Kevin Monahan is the artistic director of the Boston Underground Film Festival and co-founder of Dispatches from the Underground, a monthly screening series at the Somerville Theatre’s microcinema. BUFF will be celebrating its 20th anniversary this March at the Brattle Theatre. For more information, visit bostonunderground.org.
1. SUPER DARK TIMES (dir. Kevin Phillips, USA)
I tend to gravitate to debut features for my top spot (Julia Ducournau’s Raw was my #1 for 2016), and nowhere was there more an assured first-feature than Kevin Phillips’ Super Dark Times. Set in Upstate New York in the fall of 1996, the film hits all the right nostalgia buttons, but isn’t trying to score any feel-good points by doing so. Chronicling the lead-up to and aftermath of a gory after-school accident, Super Dark Times is a tight little thriller with echoes of such teen films as River’s Edge and Stand By Me.
2. LET THE CORPSES TAN (dir. Hélène Cattet & Bruno Forzani, Belgium)
Never let it be said that Hélène Cattet and Bruno Forzani are filmmakers overly concerned with narrative cohesion. The duo behind the Giallo-flavored Amer and The Strange Color of Your Body’s Tears turn their sights on the pulpy Eurocrime genre and deliver what may be the most plot they’ve ever offered up to this point, but who needs story when the style is so realized? Every frame is absolutely gorgeous.
3. BAD GENIUS (dir. Nattawut Poonpiriya, Thailand)
Imagine a heist/caper film, but instead of hardened criminals knocking over banks and stores, it’s teenagers taking tests. When honor student Lynn is given a scholarship to an exclusive school populated by wealthy kids, she quickly learns there is money to be made in the cheating racket in this white-knuckle nail-biter.
4. GET OUT (dir. Jordan Peele, USA)
The near-unanimous success of Jordan Peele’s directorial debut can be attributed to the incisive social satire it serves up, since genre fans are reluctant to classify this as either a comedy or a horror film. Such is the power that genre tropes can have, especially in the hands of a comedian as clever as Peele.
5. PIN CUSHION (dir. Deborah Haywood, UK)
Another first-time feature director, Deborah Haywood crafts an emotionally wrenching tale of a mother and daughter drifting apart amidst school bullying. Some may find the film’s look a bit too twee for such a devastating tale, but Haywood pulls it off with the help of veteran actor Joana Scanlan as Lyn, the hunchback mom.
6. HOUNDS OF LOVE (dir. Ben Young, Australia)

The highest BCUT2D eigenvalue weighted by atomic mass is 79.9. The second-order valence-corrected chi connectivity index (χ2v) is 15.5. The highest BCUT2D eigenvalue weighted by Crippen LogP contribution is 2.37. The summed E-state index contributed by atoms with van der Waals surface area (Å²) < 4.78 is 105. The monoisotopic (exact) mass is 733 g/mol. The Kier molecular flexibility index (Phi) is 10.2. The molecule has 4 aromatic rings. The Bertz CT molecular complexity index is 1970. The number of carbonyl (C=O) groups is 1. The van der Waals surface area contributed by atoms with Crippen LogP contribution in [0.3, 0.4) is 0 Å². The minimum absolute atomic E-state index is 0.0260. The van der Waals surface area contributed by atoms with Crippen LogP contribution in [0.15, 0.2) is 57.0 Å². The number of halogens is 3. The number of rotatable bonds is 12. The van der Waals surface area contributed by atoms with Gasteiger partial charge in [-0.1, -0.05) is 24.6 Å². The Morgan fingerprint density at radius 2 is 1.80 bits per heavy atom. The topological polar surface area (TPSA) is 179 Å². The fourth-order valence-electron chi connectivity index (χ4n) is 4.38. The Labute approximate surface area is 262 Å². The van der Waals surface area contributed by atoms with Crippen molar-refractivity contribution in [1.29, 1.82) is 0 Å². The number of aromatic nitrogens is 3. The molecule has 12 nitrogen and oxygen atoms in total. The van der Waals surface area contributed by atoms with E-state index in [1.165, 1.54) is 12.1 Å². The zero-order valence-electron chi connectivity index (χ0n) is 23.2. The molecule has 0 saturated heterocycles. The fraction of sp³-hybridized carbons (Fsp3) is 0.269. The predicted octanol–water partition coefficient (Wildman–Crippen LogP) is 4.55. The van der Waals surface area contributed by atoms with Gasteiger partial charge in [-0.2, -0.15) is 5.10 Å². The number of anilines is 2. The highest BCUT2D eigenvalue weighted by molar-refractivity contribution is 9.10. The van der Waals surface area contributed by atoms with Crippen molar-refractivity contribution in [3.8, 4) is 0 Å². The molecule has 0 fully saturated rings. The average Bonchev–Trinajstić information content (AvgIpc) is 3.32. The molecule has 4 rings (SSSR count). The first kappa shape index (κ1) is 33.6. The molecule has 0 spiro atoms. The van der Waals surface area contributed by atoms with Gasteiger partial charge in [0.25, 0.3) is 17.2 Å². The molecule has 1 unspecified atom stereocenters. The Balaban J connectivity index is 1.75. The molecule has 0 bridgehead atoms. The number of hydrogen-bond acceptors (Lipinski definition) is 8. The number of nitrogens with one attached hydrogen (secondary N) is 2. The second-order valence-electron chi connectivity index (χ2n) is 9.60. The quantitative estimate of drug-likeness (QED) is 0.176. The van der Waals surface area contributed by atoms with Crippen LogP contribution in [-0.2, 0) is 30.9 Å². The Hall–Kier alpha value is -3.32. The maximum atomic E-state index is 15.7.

Here’s where the true crime aficionado in me comes out. In yet another debut feature, Australian director Ben Young crafts an intense fictionalization of the crimes of David & Catherine Birnie. Ashleigh Cummings shines as the kidnap victim as Emma Booth and Stephen Curry ratchet up the tension as her tormentors.
7. THELMA (dir. Joachim Trier, Norway)
This is what happens when an arthouse filmmaker tackles genre fare– and the results are breathtaking. An impeccable stylist, Joachim Trier fashions a supernatural allegory when a young woman from an oppressive religious household discovers her sexuality along with potentially devastating paranormal powers.
8. COLD HELL (dir. Stefan Ruzowitzky, Germany)
Everyone likes a good serial killer flick, right? This one, from the director of Anatomie, follows a young Turkish immigrant who sees something she isn’t supposed to see while driving her taxi through the dark streets of Vienna. A superbly crafted thriller.
9. THE SQUARE (dir. Ruben Östlund, Sweden)
Maybe because I work in a museum in my day job, this one hit a bit close to home for me. A chronicle of people with their heads planted firmly in their own asses, this is a masterpiece of cringe comedy.
10. THE KILLING OF A SACRED DEER (Yorgos Lanthimos, USA/Ireland)
Greek director Yorgos Lanthimos’ follow up to The Lobster is a much more even-handed and assured work. Colin Farrell and Nicole Kidman are excellent, but the revelatory performance comes from newcomer Barry Keoghan as the disturbed teen Martin.
HONORABLE MENTIONS: My Friend Dahmer; Jupiter’s Moon; Baby Driver; Bodied; Revenge; John Wick: Chapter 2; I, Tonya
NEGLECTED TO SEE*: The Shape of Water; Call Me by Your Name; Good Time
NOT INCLUDED BECAUSE IT IS A TELEVISION SHOW: Twin Peaks
*I reserve the right to amend this list upon seeing these films. Boston Hassle is under no obligation to publish my revised list.